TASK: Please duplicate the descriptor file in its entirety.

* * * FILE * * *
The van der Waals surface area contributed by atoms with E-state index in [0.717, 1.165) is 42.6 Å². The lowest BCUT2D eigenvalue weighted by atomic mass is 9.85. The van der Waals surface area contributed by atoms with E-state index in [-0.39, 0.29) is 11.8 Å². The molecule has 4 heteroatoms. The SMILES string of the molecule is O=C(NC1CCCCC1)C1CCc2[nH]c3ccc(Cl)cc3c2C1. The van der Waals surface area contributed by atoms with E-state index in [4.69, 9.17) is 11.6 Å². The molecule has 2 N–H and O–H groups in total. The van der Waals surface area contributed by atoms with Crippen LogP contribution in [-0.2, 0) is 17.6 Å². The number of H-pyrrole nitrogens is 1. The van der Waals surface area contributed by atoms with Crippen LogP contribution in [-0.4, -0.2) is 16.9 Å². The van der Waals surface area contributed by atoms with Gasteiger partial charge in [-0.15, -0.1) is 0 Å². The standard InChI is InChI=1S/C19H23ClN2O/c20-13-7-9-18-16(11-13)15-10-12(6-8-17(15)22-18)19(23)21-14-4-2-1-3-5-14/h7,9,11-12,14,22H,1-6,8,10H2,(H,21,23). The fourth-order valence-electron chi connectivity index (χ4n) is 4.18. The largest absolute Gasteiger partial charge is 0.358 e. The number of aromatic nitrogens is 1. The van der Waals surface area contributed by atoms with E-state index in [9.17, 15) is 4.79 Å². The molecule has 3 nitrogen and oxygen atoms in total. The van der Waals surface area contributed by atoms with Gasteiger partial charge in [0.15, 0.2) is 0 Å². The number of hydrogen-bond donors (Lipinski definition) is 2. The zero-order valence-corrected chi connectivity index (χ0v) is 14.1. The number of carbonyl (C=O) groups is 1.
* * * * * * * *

The van der Waals surface area contributed by atoms with E-state index in [0.717, 1.165) is 42.6 Å². The lowest BCUT2D eigenvalue weighted by atomic mass is 9.85. The van der Waals surface area contributed by atoms with E-state index in [-0.39, 0.29) is 11.8 Å². The molecule has 4 heteroatoms. The SMILES string of the molecule is O=C(NC1CCCCC1)C1CCc2[nH]c3ccc(Cl)cc3c2C1. The van der Waals surface area contributed by atoms with E-state index in [4.69, 9.17) is 11.6 Å². The molecule has 2 N–H and O–H groups in total. The van der Waals surface area contributed by atoms with Crippen LogP contribution in [-0.2, 0) is 17.6 Å². The number of H-pyrrole nitrogens is 1. The van der Waals surface area contributed by atoms with Crippen LogP contribution in [-0.4, -0.2) is 16.9 Å². The van der Waals surface area contributed by atoms with Gasteiger partial charge in [-0.15, -0.1) is 0 Å². The standard InChI is InChI=1S/C19H23ClN2O/c20-13-7-9-18-16(11-13)15-10-12(6-8-17(15)22-18)19(23)21-14-4-2-1-3-5-14/h7,9,11-12,14,22H,1-6,8,10H2,(H,21,23). The fourth-order valence-electron chi connectivity index (χ4n) is 4.18. The largest absolute Gasteiger partial charge is 0.358 e. The number of aromatic nitrogens is 1. The van der Waals surface area contributed by atoms with E-state index in [9.17, 15) is 4.79 Å². The molecule has 3 nitrogen and oxygen atoms in total. The van der Waals surface area contributed by atoms with Gasteiger partial charge in [0.15, 0.2) is 0 Å². The number of hydrogen-bond donors (Lipinski definition) is 2. The zero-order valence-corrected chi connectivity index (χ0v) is 14.1. The number of carbonyl (C=O) groups is 1.